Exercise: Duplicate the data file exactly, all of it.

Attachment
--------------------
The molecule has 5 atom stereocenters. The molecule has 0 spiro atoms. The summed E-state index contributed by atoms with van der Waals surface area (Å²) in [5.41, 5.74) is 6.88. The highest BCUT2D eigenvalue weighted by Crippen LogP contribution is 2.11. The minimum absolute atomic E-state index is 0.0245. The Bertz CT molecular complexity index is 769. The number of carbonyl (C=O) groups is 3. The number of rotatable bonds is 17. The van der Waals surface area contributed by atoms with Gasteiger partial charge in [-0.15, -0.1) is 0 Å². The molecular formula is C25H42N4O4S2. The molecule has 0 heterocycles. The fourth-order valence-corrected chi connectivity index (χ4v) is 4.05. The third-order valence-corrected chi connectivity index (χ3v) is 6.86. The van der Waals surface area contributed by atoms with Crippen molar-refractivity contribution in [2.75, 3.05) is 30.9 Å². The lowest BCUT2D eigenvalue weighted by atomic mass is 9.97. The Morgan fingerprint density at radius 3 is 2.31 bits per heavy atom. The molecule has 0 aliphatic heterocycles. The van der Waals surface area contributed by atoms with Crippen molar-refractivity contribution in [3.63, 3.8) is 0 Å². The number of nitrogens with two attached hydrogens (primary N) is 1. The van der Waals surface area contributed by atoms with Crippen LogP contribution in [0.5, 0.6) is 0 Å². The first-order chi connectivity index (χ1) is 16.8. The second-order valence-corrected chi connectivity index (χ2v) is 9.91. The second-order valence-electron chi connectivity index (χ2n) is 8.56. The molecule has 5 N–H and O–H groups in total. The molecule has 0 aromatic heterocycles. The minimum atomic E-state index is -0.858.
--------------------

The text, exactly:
The molecule has 5 atom stereocenters. The molecule has 0 spiro atoms. The summed E-state index contributed by atoms with van der Waals surface area (Å²) in [5.41, 5.74) is 6.88. The highest BCUT2D eigenvalue weighted by Crippen LogP contribution is 2.11. The minimum absolute atomic E-state index is 0.0245. The Bertz CT molecular complexity index is 769. The number of carbonyl (C=O) groups is 3. The number of rotatable bonds is 17. The van der Waals surface area contributed by atoms with Gasteiger partial charge in [-0.15, -0.1) is 0 Å². The molecular formula is C25H42N4O4S2. The molecule has 0 heterocycles. The fourth-order valence-corrected chi connectivity index (χ4v) is 4.05. The third-order valence-corrected chi connectivity index (χ3v) is 6.86. The van der Waals surface area contributed by atoms with Crippen molar-refractivity contribution in [2.75, 3.05) is 30.9 Å². The lowest BCUT2D eigenvalue weighted by atomic mass is 9.97. The Morgan fingerprint density at radius 3 is 2.31 bits per heavy atom. The molecule has 0 aliphatic heterocycles. The van der Waals surface area contributed by atoms with Crippen molar-refractivity contribution in [3.63, 3.8) is 0 Å². The number of nitrogens with two attached hydrogens (primary N) is 1. The van der Waals surface area contributed by atoms with Crippen LogP contribution in [0.5, 0.6) is 0 Å². The first-order chi connectivity index (χ1) is 16.8. The second-order valence-corrected chi connectivity index (χ2v) is 9.91. The second-order valence-electron chi connectivity index (χ2n) is 8.56. The molecule has 5 N–H and O–H groups in total. The molecule has 0 aromatic heterocycles. The minimum atomic E-state index is -0.858.